Okay, you've painstakingly configured, tested, and fine-tuned your system logger to sort system messages by type and importance and then log them both to their respective files and to a central log server. You've also configured a log-rotation scheme that keeps as much old log data around as you think you'll need.
But who's got the time to actually read all those log messages?
swatch (the "Simple WATCHer") does. swatch, a free log-monitoring utility written 100% in Perl, monitors logs as they're being written and takes action when it finds something you've told it to look out for. Swatch does for logs what tripwire does for system-file integrity.
There are two ways to install swatch. First, of course, is via whatever binary package of swatch your Linux distribution of choice provides. (I use the term loosely here; "executable package" is more precise.) The current version of Mandrake has an RPM package of swatch, but none of the other most popular distributions (i.e., Red Hat, SuSE, Slackware, or Debian) appear to.
This is just as well, though, since the second way to install swatch is quite interesting. swatch's source distribution, available from http://www.stanford.edu/~atkins/swatch, includes a sophisticated script called Makefile.PL that automatically checks for all necessary Perl modules (see Should We Let Perl Download and Install Its Own Modules? later in this chapter) and uses Perl 5's CPAN functionality to download and install any modules you need; it then generates a Makefile that can be used to build swatch.
After you've installed the required modules, either automatically from swatch's Makefile.PL script or manually (and then running perl Makefile.PL), Makefile.PL should return the contents of Example 10-27.
[root@barrelofun swatch-3.0.1]# perl Makefile.PL Checking for Time::HiRes 1.12 ... ok Checking for Date::Calc ... ok Checking for Date::Format ... ok Checking for File::Tail ... ok Checking if your kit is complete... Looks good Writing Makefile for swatch [root@barrelofun swatch-3.0.1]#
Once Makefile.PL has successfully created a Makefile for swatch, you can execute the following commands to build and install it:
make make test make install make realclean
The make test command is optional but useful: it ensures that swatch can properly use the Perl modules we just went to the trouble of installing.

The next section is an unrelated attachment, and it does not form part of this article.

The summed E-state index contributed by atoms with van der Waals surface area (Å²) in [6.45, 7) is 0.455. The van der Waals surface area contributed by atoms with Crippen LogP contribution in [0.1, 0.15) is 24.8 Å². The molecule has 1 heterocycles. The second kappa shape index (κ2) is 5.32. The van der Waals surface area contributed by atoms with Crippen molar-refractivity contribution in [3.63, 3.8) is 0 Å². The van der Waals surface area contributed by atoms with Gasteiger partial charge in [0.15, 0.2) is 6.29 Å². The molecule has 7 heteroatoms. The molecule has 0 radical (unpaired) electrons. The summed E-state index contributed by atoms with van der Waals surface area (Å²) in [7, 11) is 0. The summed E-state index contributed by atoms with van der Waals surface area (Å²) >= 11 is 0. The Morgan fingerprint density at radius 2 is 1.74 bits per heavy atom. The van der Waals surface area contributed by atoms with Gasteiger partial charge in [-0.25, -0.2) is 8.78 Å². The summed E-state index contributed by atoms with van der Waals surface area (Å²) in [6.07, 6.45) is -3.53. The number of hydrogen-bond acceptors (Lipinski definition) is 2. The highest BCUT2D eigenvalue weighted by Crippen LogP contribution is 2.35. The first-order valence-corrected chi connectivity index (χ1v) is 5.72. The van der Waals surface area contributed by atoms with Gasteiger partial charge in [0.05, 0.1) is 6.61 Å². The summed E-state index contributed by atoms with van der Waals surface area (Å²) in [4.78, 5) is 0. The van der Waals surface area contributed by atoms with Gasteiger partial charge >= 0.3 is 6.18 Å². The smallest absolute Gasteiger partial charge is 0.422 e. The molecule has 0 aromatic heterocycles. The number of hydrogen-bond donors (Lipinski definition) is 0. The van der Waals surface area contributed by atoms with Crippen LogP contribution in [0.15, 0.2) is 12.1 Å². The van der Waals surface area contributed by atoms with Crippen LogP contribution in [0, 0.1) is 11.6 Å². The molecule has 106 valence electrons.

Should We Let Perl Download and Install Its Own Modules?
The Comprehensive Perl Archive Network (CPAN) is a network of Perl software archives from around the world. Perl Version 5.6.x includes modules (CPAN and CPAN::FirstTime, among others) that allow it to fetch, verify the checksums of, and even use gcc to compile Perl modules from CPAN sites on the Internet. In-depth descriptions of CPAN and Perl's CPAN functionality are beyond this chapter's scope, but I have one hint and one warning to offer.
First, the hint. To install the module Example::Module (not a real Perl module), you enter the command:
perl -MCPAN -e "install Example::Module"
If it's the first time you've used the -MCPAN flag, the module CPAN::FirstTime will be triggered and you'll be asked to choose from various options as to how Perl should fetch and install modules from CPAN. These are well-phrased questions with reasonable defaults. But do pay attention to the output while this command executes: the module you're installing may depend on other modules and may require you to go back and execute, e.g.:
perl -MCPAN -e "install Example::PreRequisite"
before making a second attempt at installing the first module.
Now for the warning: using CPAN is neither more nor less secure than downloading and installing other software from any other Internet source. On the one hand, before being installed, each downloaded module is automatically checked against a checksum that incorporates a cryptographically strong MD5 hash. On the other hand, this hash is intended to prevent corrupt downloads from going unnoticed, not to provide security per se.
Furthermore, even assuming that a given package's checksum probably won't be replaced along with a tampered-with module (a big assumption), all this protects against is the unauthorized alteration of software after it's been uploaded to CPAN by its author. There's nothing to stop an evil registered CPAN developer (anybody may register as one) from uploading hostile code along with a valid checksum. But of course, there's nothing to stop that evil developer from posting bad stuff to SourceForge or FreshMeat, either.
Thus, if you really want to be thorough, the most secure way to install a given Perl module is to:
Follow the module's building and installing directions, usually contained in a file called INSTALL and generally amounting to something like:
perl ./Makefile.PL make make test make install
Note that if the modules you need are being brought to your attention by swatch's Makefile.PL script, then to use the paranoid installation method, you'll want to write down the needed module names and kill that script (via plain old CONTROL-c) before installing the modules and rerunning swatch's Makefile.PL.
Before I forget, there's actually a third way to install missing Perl modules: from your Linux distribution's FTP site or CDROM. While none approach CPAN's selection, most Linux distributions have packaged versions of the most popular Perl modules. Following are the modules you need for swatch and the packages that contain them in Red Hat 7 and Debian 2.2: